Venetian Night

040502as189

UW.UWArchives.040502as189.bib

For one night a year from 1911 until 1930, the shores of Lake Mendota sparkled with the old-world charm of the canals of Venice — at least in the eyes of onlookers.

The shoreline between Park and Frances Streets played host to the Venetian Night Illuminated Water Parade and Festival, where a procession of lighted and decorated canoes and literal floats attempted to transport students half a world away from the 
isthmus.

The first event, hosted by the UW’s canoe club, was not short on entertainment. Venetian Night included a canoe parade, a pyrotechnics display, a float decoration contest, and individual craft decorations. The UW Regimental Band, the Glee Club, and the Mandolin Club performed. Despite a rain shower early in the evening of the 1911 event, a reported 10,000 spectators watched the festivities.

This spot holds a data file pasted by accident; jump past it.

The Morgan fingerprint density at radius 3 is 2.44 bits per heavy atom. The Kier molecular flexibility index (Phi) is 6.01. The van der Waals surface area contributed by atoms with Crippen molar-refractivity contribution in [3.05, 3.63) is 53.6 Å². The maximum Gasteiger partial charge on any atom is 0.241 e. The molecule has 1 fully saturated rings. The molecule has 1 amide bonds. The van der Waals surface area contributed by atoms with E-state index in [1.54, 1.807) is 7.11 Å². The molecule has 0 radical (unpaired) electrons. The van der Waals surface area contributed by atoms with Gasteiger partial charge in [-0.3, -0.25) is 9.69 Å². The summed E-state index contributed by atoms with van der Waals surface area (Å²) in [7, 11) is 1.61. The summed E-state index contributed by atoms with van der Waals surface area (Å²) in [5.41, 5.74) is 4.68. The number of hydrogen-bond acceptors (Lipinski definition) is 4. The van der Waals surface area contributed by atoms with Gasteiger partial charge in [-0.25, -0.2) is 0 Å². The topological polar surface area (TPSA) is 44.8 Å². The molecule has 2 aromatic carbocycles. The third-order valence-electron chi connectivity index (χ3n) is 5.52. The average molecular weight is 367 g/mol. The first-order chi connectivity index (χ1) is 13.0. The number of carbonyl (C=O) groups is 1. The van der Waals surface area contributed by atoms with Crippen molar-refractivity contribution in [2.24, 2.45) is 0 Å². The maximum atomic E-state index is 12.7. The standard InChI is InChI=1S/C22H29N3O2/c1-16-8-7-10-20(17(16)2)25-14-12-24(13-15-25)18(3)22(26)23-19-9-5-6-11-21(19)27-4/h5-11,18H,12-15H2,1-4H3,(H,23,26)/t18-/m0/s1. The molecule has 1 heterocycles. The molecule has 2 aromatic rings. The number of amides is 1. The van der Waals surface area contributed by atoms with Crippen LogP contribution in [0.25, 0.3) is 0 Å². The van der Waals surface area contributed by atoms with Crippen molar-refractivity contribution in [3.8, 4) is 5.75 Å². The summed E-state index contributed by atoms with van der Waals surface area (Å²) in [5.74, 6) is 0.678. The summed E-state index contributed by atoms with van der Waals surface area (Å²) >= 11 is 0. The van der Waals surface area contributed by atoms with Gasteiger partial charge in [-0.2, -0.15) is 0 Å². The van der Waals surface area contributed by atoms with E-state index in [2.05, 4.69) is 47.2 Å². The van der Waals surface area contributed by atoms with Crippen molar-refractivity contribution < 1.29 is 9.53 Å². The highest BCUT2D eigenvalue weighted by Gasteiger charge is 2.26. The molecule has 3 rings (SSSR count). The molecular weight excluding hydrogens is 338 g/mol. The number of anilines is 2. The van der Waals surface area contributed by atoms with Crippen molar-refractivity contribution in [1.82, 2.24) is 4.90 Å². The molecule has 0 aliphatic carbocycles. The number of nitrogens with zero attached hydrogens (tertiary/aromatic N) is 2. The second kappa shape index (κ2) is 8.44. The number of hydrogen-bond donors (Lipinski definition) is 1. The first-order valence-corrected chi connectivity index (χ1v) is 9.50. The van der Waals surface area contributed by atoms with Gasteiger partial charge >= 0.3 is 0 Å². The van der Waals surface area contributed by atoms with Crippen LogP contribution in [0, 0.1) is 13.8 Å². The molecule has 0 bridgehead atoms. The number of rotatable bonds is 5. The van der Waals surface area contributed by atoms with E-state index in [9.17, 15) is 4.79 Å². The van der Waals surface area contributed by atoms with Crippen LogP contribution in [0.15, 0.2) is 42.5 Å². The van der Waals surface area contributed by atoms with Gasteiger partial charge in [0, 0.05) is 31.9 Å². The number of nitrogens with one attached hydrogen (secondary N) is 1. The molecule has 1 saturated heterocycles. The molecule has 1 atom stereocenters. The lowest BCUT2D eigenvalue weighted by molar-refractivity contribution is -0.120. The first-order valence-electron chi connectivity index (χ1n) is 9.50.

The event soon turned into a campus staple, becoming part of the UW’s Spring Carnival in 1912. The water show became a contest for judging the best piers, floats, canoes, and music. It took candles, lanterns, strings, and wire — and a lot of creativity — to construct the winning entries, with themes including a battleship, a lighthouse, a Japanese pagoda, King Tut’s tomb, and Mount Vesuvius.

Venetian Night later included a flame exhibition, aerial maneuvers by the Royal Airways Company, and night surfboard riding. And in the 1920s, the event retained its popularity after it was incorporated into Mothers’ Week End.

The tradition faced a few considerable roadblocks. In 1912, two people suffered minor injuries after pyrotechnics caught fire and rocketed toward campus buildings and boats. And in 1925, students destroyed — and failed to pay for — four canoes they had rented from Camp Indianola, a former boys’ camp on the northwestern shore of Lake Mendota.

After suffering intermittent cancellations during its two-decade existence, the event ended in 1931 due to unpredictable weather, a surplus of spring events, and a lack of funds. Twilight had fallen on the UW’s little piece of Venice.

Published in the Summer 2017 issue

Tags: Campus history, Lake Mendota, Student life

Leave a comment